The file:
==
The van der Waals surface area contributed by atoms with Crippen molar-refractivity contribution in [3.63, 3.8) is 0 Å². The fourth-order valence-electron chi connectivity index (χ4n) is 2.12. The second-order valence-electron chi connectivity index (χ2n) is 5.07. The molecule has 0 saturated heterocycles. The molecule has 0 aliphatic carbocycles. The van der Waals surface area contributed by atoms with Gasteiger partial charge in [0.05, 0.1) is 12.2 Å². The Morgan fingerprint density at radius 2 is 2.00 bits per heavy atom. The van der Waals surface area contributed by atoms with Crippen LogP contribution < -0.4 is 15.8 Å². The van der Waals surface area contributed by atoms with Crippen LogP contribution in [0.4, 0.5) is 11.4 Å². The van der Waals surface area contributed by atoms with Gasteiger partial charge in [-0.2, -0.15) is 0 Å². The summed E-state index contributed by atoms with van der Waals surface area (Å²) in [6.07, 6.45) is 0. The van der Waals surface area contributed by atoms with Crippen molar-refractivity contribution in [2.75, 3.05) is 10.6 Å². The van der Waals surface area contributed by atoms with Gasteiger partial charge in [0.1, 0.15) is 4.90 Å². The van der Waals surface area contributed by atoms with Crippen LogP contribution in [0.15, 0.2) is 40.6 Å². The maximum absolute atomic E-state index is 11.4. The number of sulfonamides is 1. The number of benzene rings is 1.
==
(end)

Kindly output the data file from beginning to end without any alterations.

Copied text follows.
The van der Waals surface area contributed by atoms with Crippen molar-refractivity contribution in [3.63, 3.8) is 0 Å². The fourth-order valence-electron chi connectivity index (χ4n) is 2.12. The second-order valence-electron chi connectivity index (χ2n) is 5.07. The molecule has 0 saturated heterocycles. The molecule has 0 aliphatic carbocycles. The van der Waals surface area contributed by atoms with Gasteiger partial charge in [0.05, 0.1) is 12.2 Å². The Morgan fingerprint density at radius 2 is 2.00 bits per heavy atom. The van der Waals surface area contributed by atoms with Crippen LogP contribution < -0.4 is 15.8 Å². The van der Waals surface area contributed by atoms with Crippen LogP contribution in [0.4, 0.5) is 11.4 Å². The van der Waals surface area contributed by atoms with Gasteiger partial charge in [-0.2, -0.15) is 0 Å². The summed E-state index contributed by atoms with van der Waals surface area (Å²) in [6.07, 6.45) is 0. The van der Waals surface area contributed by atoms with Crippen molar-refractivity contribution in [2.75, 3.05) is 10.6 Å². The van der Waals surface area contributed by atoms with Gasteiger partial charge in [0.1, 0.15) is 4.90 Å². The van der Waals surface area contributed by atoms with Crippen LogP contribution in [0.15, 0.2) is 40.6 Å². The maximum absolute atomic E-state index is 11.4. The number of sulfonamides is 1. The number of benzene rings is 1.